[Techtalk] Re: Electrical hacking

Helen hrosseau at rogers.com
Sun Apr 13 20:14:05 EST 2003

    I have to come out of lurking for this one.  I was originally a hardware
electronics technologist starting in the mid 70's. Very few females in the
field at that time.
    AC will make you stick and high voltage DC will throw you across a room.
My worst experiences were with a VHF transmitter  and 700VDC and an FM
transmitter at 110VAC. Both were with the power supplies of the equipment,
after the first main transformer.  I am still here to talk about it though.


----- Original Message -----
From: "Conor Daly" <conor.daly at oceanfree.net>
To: "Techtalk" <techtalk at linuxchix.org>
Sent: Sunday, April 13, 2003 2:18 PM
Subject: [Techtalk] Re: Electrical hacking

> On Sun, Apr 13, 2003 at 01:55:46PM +0100 or so it is rumoured hereabouts,
> Maria Blackmore thought:
> > On Sun, 13 Apr 2003, Conor Daly wrote:
> >
> > > Things you just don't touch:
> > >
> > > o High voltage stuff inside your sick monitor (see [0]).
> >
> > Not actually that bad, since it's quite low current, there are a number
> But doesn't it take only a few milliamps to kill?
> > > o The wiring in gadgets in your bathroom (see [0] also).
> >
> > Once again, perfectly safe, so long as you know what they do[2], why
> > do it[0] and how to avoid making them not do it[3]
> Given the above, it's perfectly safe.  It _is_ vital though to understand
> the interaction between electricity and water and how really really
> important that little rubber seal that just tore was...
> > > Things I have successfully fixed:
> >
> > I've never let the fact that I've never done something from stopping me
> > doing something.  I think this is a very important thing that other
> > should do, too.  Take the knowledge you have and extrapolate it, reuse
> > as appropriate, and use it to find what you don't know.
> Agreed.  I enjoy reverse engineering tape decks, VCRs etc.  The above is
> one of the main things holding poeple back in all sorts of fields.  Once
> you overcome the fear of being unable to do something, there's pretty much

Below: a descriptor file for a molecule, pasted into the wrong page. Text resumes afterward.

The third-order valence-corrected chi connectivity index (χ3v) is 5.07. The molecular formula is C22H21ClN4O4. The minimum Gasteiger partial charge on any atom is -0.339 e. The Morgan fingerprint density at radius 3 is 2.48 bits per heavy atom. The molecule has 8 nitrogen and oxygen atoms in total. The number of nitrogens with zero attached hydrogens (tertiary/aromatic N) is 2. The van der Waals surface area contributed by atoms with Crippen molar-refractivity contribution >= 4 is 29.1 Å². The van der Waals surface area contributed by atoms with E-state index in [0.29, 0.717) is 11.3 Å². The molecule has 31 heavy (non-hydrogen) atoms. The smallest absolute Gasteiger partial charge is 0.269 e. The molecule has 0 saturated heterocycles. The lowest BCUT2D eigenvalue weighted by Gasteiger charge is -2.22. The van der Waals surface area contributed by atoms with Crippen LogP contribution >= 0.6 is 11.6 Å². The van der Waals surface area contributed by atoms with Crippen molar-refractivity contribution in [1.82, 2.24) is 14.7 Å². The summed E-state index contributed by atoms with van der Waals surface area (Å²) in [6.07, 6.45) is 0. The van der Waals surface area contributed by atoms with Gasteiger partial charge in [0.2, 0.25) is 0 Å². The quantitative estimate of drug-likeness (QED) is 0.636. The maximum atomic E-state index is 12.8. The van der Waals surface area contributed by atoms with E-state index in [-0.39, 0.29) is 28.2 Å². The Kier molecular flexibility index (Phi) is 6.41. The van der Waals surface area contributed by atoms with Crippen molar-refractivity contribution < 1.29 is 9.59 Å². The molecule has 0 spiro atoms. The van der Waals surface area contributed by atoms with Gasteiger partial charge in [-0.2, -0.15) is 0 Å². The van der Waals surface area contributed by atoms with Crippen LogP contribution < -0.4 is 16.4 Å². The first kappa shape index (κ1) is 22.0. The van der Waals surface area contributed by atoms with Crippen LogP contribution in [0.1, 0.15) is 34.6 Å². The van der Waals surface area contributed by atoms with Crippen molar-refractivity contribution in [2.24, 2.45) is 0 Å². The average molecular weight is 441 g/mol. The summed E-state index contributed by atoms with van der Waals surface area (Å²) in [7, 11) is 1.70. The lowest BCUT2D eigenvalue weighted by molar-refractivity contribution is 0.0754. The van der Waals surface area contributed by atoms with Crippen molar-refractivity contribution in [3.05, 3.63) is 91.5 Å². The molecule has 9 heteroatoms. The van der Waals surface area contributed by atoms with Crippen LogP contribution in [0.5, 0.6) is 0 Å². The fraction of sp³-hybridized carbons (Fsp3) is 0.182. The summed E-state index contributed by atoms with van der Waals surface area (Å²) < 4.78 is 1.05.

> nothing to stop you.
> > It's important to challenge yourself, it's how you learn.
> yep
> > > Of course, the other thing to remember is the cost efficiency.  How
> > > is your time worth?  Will you spend more time fiddling around than you
> > > would spend in cash on the ready made device.
> >
> > Ah, yes, the bane of the throw-away society :(
> That's something that really bothers me.  I bought a new car exactly once
> and that was through work with some major discount included.  My current
> car is 11 years old and I plan to keep it for another 15 or more.  I had
> to tear myself away from an old oscilloscope (dunno if it was working) in
> the skip recently 'cos I _knew_ that it would sit in the attic forever
> more "just in case".
> > Maria
> >
> > Who does this for fun, and profit[4] :)
> >
> > [2] It's an isolating transformer, to isolate the socket from you in an
> > electrical sense, it makes the power coming out of the socket on
> > the two pins relative to each other instead of to ground, this means
> > it's safe to connect one pin from the socket to ground through yourself,
> > and not get hurt.  Of course you'll still get a jolt if you connect
> > yourself between the two pins, but this is covered by the Being Bloody
> > Stupid Act. :)
> Ah so _that_ how they work!  I've seen these and understood the notion of
> them isolating the user from the mains supply but I was never clear on
> exactly _how_ they do it.  The transformers you see on building sites and
> used by trades people work similarly:  They have a transformer with a
> centre tap (which AFAIK is connected to ground) and 55VAC available off
> either end of the transformer.  This supplies 110VAC to the tool but
> nowhere is there more than 55V above ground so shock hazard is very low.
> > [4] I've worked as a sparky in a theatre, as local crew, assistant, and
> > occasional sound engineer in various venues, and as an engineer in a TV
> > station
> Did/do you see much sexism in those fields?  You're in the UK yes?  Here
> in Ireland, there seems to be much less of a barrier to women than I've
> heard cited on these lists though the various motor workshops I've worked
> in/visited did tend to have the ubiquitous girlie pinup calender hanging
> up somewhere...
> Conor
> --
> Conor Daly <conor.daly at oceanfree.net>
> Domestic Sysadmin :-)
> ---------------------
> Faenor.cod.ie
>   6:36pm  up 24 days, 12 min,  0 users,  load average: 0.03, 0.06, 0.02
> Hobbiton.cod.ie
>   6:35pm  up 24 days, 11 min,  1 user,  load average: 0.00, 0.04, 0.05
> _______________________________________________
> Techtalk mailing list
> Techtalk at linuxchix.org
> http://mailman.linuxchix.org/mailman/listinfo/techtalk

More information about the Techtalk mailing list